Phenotype transitions induced by mechanical stimuli in airway smooth muscle are regulated by differential interactions of parvin isoforms with paxillin and Akt

Youliang Huang, Susan J. Gunst

Research output: Contribution to journalArticle

1 Scopus citations

Abstract

Mechanical tension and humoral stimuli can induce transitions in airway smooth muscle phenotype between a synthetic inflammatory state that promotes cytokine secretion and a differentiated state that promotes the expression of smooth muscle phenotype-specific proteins. When tissues are maintained under high tension, Akt activation and eotaxin secretion are suppressed, but expression of the differentiation marker protein, smooth muscle myosin heavy chain (SmMHC), is promoted. When tissues are maintained under low tension, Akt activation and eotaxin secretion are stimulated, and the differentiated phenotype is suppressed. We hypothesized that mechanical stimuli are differentially transduced to Akt-mediated signaling pathways that regulate phenotype expression by α-parvin and β-parvin integrin-linked kinase/ PINCH/parvin (IPP) signaling complexes within integrin adhesomes. High tension or ACh triggered paxillin phosphorylation and the binding of phospho-paxillin to β-parvin IPP complexes. This inhibited Akt activation and promoted SmMHC expression. Low tension or IL-4 did not elicit paxillin phosphorylation and triggered the binding of unphosphorylated paxillin to α-parvin IPP complexes, which promoted Akt activation and eotaxin secretion and suppressed SmMHC expression. Expression of a nonphosphorylatable paxillin mutant or β-parvin depletion by siRNA promoted the inflammatory phenotype, whereas the depletion of α-parvin promoted the differentiated phenotype. Results demonstrate that phenotype expression is regulated by the differential interaction of phosphorylated and unphosphorylated paxillin with α-parvin and β-parvin IPP complexes and that these complexes have opposite effects on the activation of Akt. Our results describe a novel molecular mechanism for transduction of mechanical and humoral stimuli within integrin signaling complexes to regulate phenotype expression in airway smooth muscle.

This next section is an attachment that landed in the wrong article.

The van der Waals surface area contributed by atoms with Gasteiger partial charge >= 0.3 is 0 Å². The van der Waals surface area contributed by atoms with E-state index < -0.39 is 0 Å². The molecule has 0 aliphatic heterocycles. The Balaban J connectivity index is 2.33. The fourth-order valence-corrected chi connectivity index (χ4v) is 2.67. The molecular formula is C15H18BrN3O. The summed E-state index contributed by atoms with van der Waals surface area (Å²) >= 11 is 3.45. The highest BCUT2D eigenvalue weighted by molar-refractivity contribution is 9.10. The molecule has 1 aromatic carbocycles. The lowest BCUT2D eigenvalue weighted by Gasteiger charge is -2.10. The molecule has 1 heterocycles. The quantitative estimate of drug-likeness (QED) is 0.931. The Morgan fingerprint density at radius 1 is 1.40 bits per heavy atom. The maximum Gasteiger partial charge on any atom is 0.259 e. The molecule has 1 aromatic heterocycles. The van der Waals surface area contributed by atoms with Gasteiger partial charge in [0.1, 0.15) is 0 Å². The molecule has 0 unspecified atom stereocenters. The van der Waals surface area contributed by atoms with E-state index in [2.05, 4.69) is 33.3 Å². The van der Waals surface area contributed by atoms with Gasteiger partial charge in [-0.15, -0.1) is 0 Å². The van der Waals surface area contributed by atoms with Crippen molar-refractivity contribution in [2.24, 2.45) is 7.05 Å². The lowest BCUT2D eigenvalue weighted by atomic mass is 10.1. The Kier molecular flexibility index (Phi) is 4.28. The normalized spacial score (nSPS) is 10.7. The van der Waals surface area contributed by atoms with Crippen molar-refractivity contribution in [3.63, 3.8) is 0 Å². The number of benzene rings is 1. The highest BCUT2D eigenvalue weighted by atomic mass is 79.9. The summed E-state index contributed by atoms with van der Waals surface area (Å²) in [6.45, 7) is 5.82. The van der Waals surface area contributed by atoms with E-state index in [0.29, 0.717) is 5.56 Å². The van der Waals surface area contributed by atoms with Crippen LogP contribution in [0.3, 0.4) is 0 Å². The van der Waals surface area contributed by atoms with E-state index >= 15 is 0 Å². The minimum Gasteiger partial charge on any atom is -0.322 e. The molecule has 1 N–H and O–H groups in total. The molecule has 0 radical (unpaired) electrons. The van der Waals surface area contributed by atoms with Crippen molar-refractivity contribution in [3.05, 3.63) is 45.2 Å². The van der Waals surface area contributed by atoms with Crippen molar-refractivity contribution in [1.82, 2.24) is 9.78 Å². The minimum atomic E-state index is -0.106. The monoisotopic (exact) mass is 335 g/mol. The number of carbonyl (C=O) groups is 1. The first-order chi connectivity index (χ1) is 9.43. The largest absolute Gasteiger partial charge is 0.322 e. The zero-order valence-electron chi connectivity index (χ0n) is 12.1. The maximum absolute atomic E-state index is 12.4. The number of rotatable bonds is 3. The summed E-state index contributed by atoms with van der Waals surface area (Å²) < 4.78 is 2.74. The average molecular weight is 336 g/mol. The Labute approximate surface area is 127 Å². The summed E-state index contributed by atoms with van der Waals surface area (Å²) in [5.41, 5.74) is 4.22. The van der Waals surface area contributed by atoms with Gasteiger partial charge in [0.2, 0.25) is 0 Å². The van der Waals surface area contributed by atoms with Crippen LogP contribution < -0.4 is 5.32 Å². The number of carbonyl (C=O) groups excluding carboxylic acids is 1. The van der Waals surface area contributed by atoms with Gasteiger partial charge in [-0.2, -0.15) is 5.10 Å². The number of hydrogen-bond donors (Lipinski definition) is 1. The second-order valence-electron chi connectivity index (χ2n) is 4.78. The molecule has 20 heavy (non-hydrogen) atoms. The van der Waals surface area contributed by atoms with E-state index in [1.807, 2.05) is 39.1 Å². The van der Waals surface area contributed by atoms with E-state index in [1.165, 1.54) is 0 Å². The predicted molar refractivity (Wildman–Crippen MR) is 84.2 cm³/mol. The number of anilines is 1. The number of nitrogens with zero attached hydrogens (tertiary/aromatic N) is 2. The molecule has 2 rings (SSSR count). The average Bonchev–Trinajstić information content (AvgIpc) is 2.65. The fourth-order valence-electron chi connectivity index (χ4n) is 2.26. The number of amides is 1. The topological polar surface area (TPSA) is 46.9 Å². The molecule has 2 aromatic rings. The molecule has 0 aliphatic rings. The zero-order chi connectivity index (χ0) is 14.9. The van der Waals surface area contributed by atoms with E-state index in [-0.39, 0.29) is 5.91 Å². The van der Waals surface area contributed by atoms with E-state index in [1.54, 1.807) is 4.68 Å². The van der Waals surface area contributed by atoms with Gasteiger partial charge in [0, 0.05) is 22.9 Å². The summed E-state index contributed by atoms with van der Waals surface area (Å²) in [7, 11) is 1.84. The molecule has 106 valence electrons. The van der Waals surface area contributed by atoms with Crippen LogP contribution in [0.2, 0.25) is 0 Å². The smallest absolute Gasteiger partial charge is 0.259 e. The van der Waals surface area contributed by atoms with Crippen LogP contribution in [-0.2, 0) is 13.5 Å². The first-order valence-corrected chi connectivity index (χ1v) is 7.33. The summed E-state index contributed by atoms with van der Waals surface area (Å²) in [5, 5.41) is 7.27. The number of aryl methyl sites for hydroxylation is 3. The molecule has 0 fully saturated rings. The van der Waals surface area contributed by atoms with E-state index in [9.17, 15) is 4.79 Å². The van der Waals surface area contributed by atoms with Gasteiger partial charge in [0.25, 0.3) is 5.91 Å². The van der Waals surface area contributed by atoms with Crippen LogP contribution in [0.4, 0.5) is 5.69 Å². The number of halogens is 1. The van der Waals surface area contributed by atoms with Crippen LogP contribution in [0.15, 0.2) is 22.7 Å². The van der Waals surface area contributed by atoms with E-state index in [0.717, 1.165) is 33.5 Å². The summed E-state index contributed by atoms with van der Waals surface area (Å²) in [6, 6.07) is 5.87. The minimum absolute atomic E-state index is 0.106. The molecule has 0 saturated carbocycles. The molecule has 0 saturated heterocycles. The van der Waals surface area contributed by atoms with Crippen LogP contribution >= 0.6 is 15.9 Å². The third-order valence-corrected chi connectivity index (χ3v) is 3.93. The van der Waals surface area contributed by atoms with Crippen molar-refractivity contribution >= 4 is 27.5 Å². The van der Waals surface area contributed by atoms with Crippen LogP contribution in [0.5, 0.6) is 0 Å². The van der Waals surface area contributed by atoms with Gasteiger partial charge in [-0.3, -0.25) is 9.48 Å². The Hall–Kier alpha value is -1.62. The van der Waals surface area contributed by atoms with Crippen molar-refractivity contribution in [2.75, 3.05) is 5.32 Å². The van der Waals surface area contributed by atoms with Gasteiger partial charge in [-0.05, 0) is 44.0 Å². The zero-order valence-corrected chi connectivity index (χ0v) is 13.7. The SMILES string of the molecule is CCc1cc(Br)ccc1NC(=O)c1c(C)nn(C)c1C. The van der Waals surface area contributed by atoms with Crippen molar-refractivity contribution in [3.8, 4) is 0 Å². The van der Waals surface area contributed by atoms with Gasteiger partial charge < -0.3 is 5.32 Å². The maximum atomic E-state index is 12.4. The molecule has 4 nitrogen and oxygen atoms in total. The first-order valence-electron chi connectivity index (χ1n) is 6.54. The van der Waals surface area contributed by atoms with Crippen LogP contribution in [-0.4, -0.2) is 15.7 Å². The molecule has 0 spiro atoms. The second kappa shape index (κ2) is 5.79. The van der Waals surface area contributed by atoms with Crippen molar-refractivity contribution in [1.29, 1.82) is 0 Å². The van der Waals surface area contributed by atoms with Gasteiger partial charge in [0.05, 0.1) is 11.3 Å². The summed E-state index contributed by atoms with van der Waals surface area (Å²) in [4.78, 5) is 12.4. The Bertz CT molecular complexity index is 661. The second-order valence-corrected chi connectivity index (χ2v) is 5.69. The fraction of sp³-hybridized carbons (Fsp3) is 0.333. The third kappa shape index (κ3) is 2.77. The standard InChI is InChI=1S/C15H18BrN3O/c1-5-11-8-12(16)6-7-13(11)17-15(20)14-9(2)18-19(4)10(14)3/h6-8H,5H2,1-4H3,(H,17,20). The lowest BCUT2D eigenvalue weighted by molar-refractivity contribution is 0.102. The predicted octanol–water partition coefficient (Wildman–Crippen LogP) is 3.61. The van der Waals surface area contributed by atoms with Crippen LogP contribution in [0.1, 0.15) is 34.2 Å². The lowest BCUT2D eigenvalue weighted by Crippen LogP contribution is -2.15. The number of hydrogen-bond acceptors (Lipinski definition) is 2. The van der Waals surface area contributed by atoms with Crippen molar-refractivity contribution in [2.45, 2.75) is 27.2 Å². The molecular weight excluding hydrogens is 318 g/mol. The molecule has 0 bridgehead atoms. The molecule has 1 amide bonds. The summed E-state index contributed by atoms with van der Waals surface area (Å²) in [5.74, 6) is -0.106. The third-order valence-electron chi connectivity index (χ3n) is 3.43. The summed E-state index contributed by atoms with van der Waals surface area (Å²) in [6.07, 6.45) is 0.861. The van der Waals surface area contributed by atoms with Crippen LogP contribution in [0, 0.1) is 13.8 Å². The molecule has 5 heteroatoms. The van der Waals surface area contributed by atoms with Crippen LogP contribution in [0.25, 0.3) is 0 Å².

Original languageEnglish (US)
Pages (from-to)L1036-L1055
JournalAmerican Journal of Physiology - Lung Cellular and Molecular Physiology
Volume318
Issue number5
DOIs
StatePublished - May 2020

Keywords

  • Airway smooth muscle tissue
  • Akt/PKB
  • Focal adhesions
  • Integrin signaling
  • Parvin
  • Paxillin

ASJC Scopus subject areas

  • Physiology
  • Pulmonary and Respiratory Medicine
  • Physiology (medical)
  • Cell Biology

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